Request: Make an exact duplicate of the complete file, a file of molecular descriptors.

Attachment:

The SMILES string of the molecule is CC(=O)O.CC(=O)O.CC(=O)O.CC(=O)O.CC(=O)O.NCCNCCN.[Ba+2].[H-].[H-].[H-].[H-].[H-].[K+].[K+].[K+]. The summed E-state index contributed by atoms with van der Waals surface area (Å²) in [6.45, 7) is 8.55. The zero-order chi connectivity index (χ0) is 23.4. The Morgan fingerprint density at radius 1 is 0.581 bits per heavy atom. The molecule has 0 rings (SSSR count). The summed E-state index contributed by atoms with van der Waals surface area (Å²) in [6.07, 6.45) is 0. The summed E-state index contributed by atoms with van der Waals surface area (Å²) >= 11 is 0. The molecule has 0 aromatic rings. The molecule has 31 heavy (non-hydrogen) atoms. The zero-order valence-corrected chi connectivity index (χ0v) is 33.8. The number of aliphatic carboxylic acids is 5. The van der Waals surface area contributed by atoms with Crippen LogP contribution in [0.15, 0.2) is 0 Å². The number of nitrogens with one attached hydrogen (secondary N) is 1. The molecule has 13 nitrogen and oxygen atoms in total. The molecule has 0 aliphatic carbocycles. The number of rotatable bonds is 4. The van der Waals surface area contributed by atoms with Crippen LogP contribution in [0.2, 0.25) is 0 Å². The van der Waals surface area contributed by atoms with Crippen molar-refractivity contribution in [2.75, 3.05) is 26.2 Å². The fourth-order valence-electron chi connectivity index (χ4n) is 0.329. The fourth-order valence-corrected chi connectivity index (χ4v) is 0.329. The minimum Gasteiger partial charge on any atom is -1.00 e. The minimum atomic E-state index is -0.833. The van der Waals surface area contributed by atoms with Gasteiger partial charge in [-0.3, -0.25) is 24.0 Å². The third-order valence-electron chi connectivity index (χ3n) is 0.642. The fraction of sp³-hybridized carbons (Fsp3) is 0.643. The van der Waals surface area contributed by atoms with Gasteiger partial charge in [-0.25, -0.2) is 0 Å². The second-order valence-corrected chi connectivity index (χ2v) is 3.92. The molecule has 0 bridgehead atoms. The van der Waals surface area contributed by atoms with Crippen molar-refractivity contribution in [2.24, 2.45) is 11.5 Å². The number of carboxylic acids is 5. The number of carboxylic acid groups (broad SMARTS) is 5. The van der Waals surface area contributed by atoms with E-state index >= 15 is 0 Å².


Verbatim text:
The SMILES string of the molecule is CC(=O)O.CC(=O)O.CC(=O)O.CC(=O)O.CC(=O)O.NCCNCCN.[Ba+2].[H-].[H-].[H-].[H-].[H-].[K+].[K+].[K+]. The summed E-state index contributed by atoms with van der Waals surface area (Å²) in [6.45, 7) is 8.55. The zero-order chi connectivity index (χ0) is 23.4. The Morgan fingerprint density at radius 1 is 0.581 bits per heavy atom. The molecule has 0 rings (SSSR count). The summed E-state index contributed by atoms with van der Waals surface area (Å²) in [6.07, 6.45) is 0. The summed E-state index contributed by atoms with van der Waals surface area (Å²) >= 11 is 0. The molecule has 0 aromatic rings. The molecule has 31 heavy (non-hydrogen) atoms. The zero-order valence-corrected chi connectivity index (χ0v) is 33.8. The number of aliphatic carboxylic acids is 5. The van der Waals surface area contributed by atoms with Crippen LogP contribution in [0.15, 0.2) is 0 Å². The number of nitrogens with one attached hydrogen (secondary N) is 1. The molecule has 13 nitrogen and oxygen atoms in total. The molecule has 0 aliphatic carbocycles. The number of rotatable bonds is 4. The van der Waals surface area contributed by atoms with Crippen LogP contribution in [0.2, 0.25) is 0 Å². The van der Waals surface area contributed by atoms with Crippen molar-refractivity contribution in [2.75, 3.05) is 26.2 Å². The fourth-order valence-electron chi connectivity index (χ4n) is 0.329. The fourth-order valence-corrected chi connectivity index (χ4v) is 0.329. The minimum Gasteiger partial charge on any atom is -1.00 e. The minimum atomic E-state index is -0.833. The van der Waals surface area contributed by atoms with Gasteiger partial charge in [-0.3, -0.25) is 24.0 Å². The third-order valence-electron chi connectivity index (χ3n) is 0.642. The fraction of sp³-hybridized carbons (Fsp3) is 0.643. The van der Waals surface area contributed by atoms with Gasteiger partial charge in [-0.25, -0.2) is 0 Å². The second-order valence-corrected chi connectivity index (χ2v) is 3.92. The molecule has 0 bridgehead atoms. The van der Waals surface area contributed by atoms with Crippen molar-refractivity contribution in [2.24, 2.45) is 11.5 Å². The number of carboxylic acids is 5. The number of carboxylic acid groups (broad SMARTS) is 5. The van der Waals surface area contributed by atoms with E-state index >= 15 is 0 Å².